you’re so treacherous
when it comes to tenderness
— Ric Ocasek
Bars come to mind, an image seemingly out of nowhere like an ancient mariner finding an island in the middle of the sea when charts say there should be open water.
I’d been driving through older parts of St. Louis looking at all the gorgeous buildings that were exquisite in the 19th century before the twins abuse and neglect, better known here as the 20th and 21st century, ravaged these wonders. These stunning facades with dusky windows, turrets, intricate masonry, beautifully recessed doors, all of them now public houses, aged sentinels, soot-smudged saints.
So up surfaced the bars I’d haunted when I was a drunk.
The Albion — For me, the prototype scuz-hole below a dirtbag Skid house. Dank and dark things grew in the corners where we smashed our beer glasses. Here fisticuffs ruled, and no one danced that well. All beer, all rye. The door was guarded by a big affable Indian named Chocolate Bar who rode around town on a ten-speed bike. When the place fell to fire we stood out on the concrete and cried.
The Gordon — With the Albion in ruin, another hotel bar, this one with a dance floor used for mixed-martial arts dancing, was theater in my town. First drink as a minor, with the ID of a dead teen, was here, and later when I sank to a snowbank, heaving, and heaving I wished I’d died.
Club West — A dance bar, with pool tables, fashioned from a warehouse. Cold, with the video screens and sometimes, even in the dead of winter, a line down the hall and outside on a Saturday night on the prairies when there was no other place to go.
Dalton’s — On a major city block. Formerly a women’s clothing department store. Multiple levels of shot glass-bars and private corners. Here Monica D, an East Indian beauty queen I knew from school who later became a Much Music VJ, played Madonna for the first time and cashed in her street cred’ having slept with Mick Jaggar.
Union Center — A place for ditching class or licking university wounds on a Friday afternoon where pints of watery draft was drunk amongst the sisters and brothers of the trade unions, hard workers all, watching us as if we were exotic plants. Here plans were made and we laughed until we cried.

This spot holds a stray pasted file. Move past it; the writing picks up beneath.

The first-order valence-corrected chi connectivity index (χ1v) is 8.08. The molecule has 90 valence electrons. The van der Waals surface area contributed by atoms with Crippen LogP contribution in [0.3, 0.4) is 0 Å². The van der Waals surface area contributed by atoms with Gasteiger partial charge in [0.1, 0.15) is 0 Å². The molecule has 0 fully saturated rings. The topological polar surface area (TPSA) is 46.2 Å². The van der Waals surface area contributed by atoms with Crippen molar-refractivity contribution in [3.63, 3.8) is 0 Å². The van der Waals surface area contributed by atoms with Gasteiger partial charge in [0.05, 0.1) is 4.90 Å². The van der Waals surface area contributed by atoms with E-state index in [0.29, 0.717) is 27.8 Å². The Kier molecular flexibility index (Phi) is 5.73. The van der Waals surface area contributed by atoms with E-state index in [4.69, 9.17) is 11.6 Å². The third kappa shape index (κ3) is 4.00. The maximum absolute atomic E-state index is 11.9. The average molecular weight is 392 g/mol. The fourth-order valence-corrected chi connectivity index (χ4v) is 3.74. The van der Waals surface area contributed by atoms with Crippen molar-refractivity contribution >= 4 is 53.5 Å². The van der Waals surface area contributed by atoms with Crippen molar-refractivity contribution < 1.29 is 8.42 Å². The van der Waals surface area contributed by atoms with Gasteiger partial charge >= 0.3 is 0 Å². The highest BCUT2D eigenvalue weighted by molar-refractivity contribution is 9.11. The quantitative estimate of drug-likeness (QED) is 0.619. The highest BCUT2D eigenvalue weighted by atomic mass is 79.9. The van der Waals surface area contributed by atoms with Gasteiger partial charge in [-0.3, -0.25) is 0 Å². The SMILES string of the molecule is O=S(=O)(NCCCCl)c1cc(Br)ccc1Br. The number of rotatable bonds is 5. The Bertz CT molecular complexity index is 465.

Jelly Beans, Blue Jeans, The Jungle Club, ad infinitum — Ebullient theme clubs with too much light, too many people — Facebook with ashtrays, spirits and flesh. Every one was dying and lying to get in, and a scant few years later suffered with a rather recalcitrant bout of amnesia, thank God.
A Bar in Manly, Australia — Me and Fluffy, a Brit soon entering the seminary, danced in a vortex of white and spotlight, like time travel in “2001: A Space Odyssey.” Dancing alone with Midnight Oil, thinking I’d never get away with this back home.
A Bar in Alice Springs, Australia— An Abbo’s full-grown kangaroo drank a beer for money. We chanted and drank and headed for the dry riverbed to race imaginary, mystical canoes with the Dream Walkabout People. My Japanese friend who spoke no English, and I no Japanese holding each other up in the rushing water. The South African with us said everything would be fine. “Fair Dinkum,” we all hollered until Ayers Rock summoned and we stuck out our thumbs.
Rugby Club, Scotland — Guinness and Tia Maria in, Guinness and Tia Maria out. Together. In the same glass, out into the same toilet bowl. Vomiting while a team, some kilted, warbled “The Flowers of Scotland.” Nearby the castle that loomed over the childhoods of my parents floated as if an island in a sea of piss.
The Ship and Anchor — Faux Irish pub in Cow Town. The new Preppy Ordinance requiring REM and Doc Martens. It served as the last call for me. Glass ring on the table wrote out His name. I pulled anchor here and rode currents sober every since…
Still the castaways, the drowned, Seven Seas’ monsters, Schylla, Charabadis and Sirens remain aboard this leaky boat, slipping past ruined saints singing “Since You’re Gone.”